Three years ago, Miguel Andujar was on top of the world. Having built a minor league reputation as a quick bat and a shaky glove, “Miggy” proved out his scouting report at the big league level in 2018. Things have been rocky since then for the now 26-year old, but with injuries to Rougned Odor and Gio Urshela, Andujar now has a chance to redeem himself.
In his 2018 rookie season, Andujar posted a .297/.328/.527 slash line with 27 HR and 92 RBI. He outhit his much more highly touted teammate Gleyber Torres and became a frontrunner for the AL Rookie of the Year Award. Ultimately, Andujar lost out to Los Angeles Angels pitcher/hitter Shohei Ohtani and waffling members of the BBWAA. But, Andujar’s bat left a major impression and big things were expected of the third baseman in 2019.
The Fall of Miggy
As anyone everyone knows, things don’t always go as planned. Just 12 games into the 2019 season, Andujar’s year was over. A torn labrum in his right shoulder was the culprit and season-ending surgery was the cure. His OPS at the time was only .271.
Prior to the 2019 season, the Yankees inked great-glove, light-hitting Gio Urshela to a minor league contract. Urshela flashed the leather at the Major League level with the Cleveland Indians and Toronto Blue Jays, but he wasn’t able to attain the same level with his bat.
Andujar’s shoulder injury created an opportunity for Urshela, and in a season reminiscent of Scott Brosius’ 1998 campaign, Urshela took full advantage. He opened more than a few eyes with his spectacular defense at the hot corner, but it was his .314/.355/.534 splits that had scouts scratching their heads. Additionally, Urshela slugged 21 HR and drove in 74 runs in 442 at-bats.
There’s an old saying, in sports, that goes, “you never lose your job to an injury.” However, that line never took into account losing it if someone takes it from you. Wally Pipp knew what that was like with Lou Gehrig and, in more modern times, Drew Bledsoe can tell you the story of Tom Brady.
Urshela entered the 2020 season as the team’s third baseman and the Yankees started looking for other positions for Andujar. Leftfield seemed the logical spot for him and Andujar went to work. Yet the pandemic had other plans.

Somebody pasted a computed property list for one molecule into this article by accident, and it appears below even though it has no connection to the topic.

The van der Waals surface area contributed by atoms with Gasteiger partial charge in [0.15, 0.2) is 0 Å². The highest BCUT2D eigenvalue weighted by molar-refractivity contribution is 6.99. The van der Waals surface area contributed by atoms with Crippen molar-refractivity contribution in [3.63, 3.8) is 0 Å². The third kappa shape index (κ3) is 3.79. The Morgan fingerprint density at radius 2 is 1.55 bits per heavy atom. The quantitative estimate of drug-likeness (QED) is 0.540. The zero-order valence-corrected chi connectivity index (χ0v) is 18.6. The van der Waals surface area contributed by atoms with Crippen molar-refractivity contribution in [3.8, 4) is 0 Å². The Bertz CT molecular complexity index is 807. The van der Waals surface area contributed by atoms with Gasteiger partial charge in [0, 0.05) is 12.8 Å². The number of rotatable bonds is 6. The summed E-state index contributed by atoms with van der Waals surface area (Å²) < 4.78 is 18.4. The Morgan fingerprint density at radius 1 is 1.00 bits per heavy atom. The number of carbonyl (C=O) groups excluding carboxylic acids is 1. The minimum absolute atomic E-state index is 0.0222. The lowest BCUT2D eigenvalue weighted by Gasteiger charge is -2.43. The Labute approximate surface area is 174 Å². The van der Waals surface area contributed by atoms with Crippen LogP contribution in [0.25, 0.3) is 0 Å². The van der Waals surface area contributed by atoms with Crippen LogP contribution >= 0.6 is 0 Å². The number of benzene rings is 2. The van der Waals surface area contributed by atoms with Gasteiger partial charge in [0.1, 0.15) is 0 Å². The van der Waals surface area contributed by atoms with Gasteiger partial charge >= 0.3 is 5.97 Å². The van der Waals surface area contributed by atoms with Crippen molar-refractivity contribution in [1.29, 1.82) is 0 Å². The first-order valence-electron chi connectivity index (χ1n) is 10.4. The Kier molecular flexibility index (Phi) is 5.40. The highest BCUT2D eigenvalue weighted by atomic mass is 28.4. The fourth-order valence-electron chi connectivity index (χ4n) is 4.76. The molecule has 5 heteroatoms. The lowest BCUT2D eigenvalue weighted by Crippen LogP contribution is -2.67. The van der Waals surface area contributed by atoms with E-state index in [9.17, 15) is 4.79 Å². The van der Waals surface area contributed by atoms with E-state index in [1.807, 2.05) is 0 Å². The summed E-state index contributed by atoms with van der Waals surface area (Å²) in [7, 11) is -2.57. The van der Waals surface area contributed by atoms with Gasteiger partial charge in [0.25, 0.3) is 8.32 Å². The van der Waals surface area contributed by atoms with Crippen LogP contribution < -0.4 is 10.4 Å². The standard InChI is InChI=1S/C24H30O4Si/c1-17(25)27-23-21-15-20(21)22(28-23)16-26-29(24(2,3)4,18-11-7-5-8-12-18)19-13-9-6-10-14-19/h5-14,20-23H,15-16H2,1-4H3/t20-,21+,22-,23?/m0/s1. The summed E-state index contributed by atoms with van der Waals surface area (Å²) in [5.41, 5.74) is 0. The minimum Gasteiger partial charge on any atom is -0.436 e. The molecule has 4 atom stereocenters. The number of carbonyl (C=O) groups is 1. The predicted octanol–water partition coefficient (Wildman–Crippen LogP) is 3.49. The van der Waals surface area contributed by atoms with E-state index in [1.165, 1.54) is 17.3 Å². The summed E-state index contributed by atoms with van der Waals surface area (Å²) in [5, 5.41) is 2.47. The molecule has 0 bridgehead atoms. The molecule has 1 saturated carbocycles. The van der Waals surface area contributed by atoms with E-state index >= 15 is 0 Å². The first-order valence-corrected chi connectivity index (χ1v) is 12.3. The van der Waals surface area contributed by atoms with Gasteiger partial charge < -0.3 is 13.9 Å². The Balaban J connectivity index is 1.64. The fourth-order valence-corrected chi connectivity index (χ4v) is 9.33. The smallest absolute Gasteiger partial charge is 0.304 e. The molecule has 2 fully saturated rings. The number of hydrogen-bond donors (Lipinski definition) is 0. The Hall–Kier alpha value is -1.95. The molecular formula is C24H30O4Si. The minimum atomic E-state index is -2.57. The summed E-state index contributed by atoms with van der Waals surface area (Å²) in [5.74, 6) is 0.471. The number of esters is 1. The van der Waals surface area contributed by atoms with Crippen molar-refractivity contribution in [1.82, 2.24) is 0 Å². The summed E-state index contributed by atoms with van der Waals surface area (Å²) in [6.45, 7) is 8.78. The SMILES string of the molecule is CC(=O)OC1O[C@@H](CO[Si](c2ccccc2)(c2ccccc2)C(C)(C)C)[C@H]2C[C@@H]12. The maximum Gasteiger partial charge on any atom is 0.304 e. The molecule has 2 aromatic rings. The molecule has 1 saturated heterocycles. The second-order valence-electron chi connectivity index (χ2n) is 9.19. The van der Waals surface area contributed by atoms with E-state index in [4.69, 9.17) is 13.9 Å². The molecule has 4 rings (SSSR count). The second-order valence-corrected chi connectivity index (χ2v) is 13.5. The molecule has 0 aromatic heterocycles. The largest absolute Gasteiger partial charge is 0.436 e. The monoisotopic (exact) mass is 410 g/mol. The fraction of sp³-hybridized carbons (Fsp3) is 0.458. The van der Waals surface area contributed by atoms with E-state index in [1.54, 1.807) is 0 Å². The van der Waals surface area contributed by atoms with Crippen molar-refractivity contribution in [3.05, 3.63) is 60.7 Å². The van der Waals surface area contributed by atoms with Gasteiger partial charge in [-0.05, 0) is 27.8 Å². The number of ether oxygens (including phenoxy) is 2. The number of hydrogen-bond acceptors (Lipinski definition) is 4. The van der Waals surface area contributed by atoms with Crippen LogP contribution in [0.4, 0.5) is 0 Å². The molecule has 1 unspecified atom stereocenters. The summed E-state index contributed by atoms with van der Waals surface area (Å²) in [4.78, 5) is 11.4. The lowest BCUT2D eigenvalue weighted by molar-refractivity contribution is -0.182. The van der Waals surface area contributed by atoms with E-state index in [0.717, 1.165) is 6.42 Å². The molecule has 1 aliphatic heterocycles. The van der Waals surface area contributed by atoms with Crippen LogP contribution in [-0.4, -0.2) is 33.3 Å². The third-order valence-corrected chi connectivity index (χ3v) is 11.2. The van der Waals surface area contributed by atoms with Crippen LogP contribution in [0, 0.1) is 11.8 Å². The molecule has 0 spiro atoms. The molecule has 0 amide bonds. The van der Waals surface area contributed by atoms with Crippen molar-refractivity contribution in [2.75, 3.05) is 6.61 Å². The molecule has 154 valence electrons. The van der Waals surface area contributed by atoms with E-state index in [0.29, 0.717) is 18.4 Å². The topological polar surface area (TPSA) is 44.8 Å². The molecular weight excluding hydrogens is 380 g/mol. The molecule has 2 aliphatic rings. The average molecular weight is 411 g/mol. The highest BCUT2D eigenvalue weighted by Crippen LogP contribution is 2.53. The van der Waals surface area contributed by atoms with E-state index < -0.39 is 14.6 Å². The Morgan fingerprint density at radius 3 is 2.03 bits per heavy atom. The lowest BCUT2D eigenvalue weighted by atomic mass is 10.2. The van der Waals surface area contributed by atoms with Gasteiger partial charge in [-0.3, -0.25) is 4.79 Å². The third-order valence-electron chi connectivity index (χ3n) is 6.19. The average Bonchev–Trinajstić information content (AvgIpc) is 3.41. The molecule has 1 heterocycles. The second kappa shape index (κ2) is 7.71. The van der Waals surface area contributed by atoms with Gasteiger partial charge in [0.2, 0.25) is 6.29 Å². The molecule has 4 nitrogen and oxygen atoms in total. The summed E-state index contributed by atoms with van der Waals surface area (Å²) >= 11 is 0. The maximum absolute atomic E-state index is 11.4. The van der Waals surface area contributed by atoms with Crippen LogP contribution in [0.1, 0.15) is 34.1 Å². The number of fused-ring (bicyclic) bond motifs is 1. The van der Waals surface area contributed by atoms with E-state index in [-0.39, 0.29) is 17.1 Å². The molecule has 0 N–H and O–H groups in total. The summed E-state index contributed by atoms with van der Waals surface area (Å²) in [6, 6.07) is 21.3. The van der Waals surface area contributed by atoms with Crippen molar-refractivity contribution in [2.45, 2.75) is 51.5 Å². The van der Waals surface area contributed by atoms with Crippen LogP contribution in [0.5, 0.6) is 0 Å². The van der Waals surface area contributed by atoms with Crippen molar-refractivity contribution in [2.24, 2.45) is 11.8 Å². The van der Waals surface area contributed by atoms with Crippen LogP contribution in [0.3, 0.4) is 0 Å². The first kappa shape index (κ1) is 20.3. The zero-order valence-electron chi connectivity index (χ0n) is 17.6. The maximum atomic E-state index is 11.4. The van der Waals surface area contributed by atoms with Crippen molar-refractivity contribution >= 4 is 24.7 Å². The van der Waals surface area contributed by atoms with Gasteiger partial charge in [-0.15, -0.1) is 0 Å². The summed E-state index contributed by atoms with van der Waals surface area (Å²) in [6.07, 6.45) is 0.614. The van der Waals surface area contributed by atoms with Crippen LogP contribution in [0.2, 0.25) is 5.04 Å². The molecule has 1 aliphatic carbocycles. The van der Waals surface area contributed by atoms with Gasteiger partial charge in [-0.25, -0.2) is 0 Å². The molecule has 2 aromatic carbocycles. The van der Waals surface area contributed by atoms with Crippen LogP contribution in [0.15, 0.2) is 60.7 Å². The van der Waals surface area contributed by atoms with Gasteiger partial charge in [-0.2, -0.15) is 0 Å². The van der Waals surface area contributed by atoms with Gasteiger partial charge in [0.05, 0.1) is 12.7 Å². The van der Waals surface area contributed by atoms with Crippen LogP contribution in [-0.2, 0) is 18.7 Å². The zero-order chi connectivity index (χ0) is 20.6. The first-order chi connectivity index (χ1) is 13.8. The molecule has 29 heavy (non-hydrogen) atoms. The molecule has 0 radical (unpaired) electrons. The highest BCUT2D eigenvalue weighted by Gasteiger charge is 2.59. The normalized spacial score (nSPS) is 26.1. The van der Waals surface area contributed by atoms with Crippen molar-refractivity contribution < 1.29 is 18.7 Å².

Spring Training shut down early due to COVID-19. And, with no resumption of play until the third week of July, Andujar had little time to get his timing back at the plate and to work on improving at third base, as well as learn a new position. It showed in his lack of production.
Bouncing back and forth between the Major League club and the alternate site, Andujar posted a .632 OPS and was a non-factor for the season. And, since there the minor league season was canceled, there was a lack of “real” baseball to partake in.
To work on his game in the off-season, Andujar played 10 games for the Toros in the Dominican Winter League. He showed some promise, hitting .300 in 40 at-bats, with four doubles and five RBI.
Though Andujar doesn’t walk much, he doesn’t strike out much either. He K’ed in only 16% of 600+ plate appearances in 2018 and struck out just four times in his 42 winter plate appearances. His contact percentage would be beneficial to a team that has a number of players with high K-rates.
Miggy Comes Home
Miggy’s 2021 comeback was slowed by a nerve issue in his hand during Spring Training, but he started to hit well when Scranton/Wilkes-Barre opened their season on May 4.
All of the above factors spell out a tremendous opportunity for Miggy. Though Urshela is expected to avoid a trip to the injured list, Andujar should see some at-bats. And, with outfielder Clint Frazier scuffling at the plate, Andujar could take time away from the redhead with a red-hot streak.
Andujar hasn’t swung a bat in a Major League uniform since Sept. 13, 2020, but as long as manager Aaron Boone pens his name into the lineup, Andujar can earn his redemption and reclaim a spot on the team.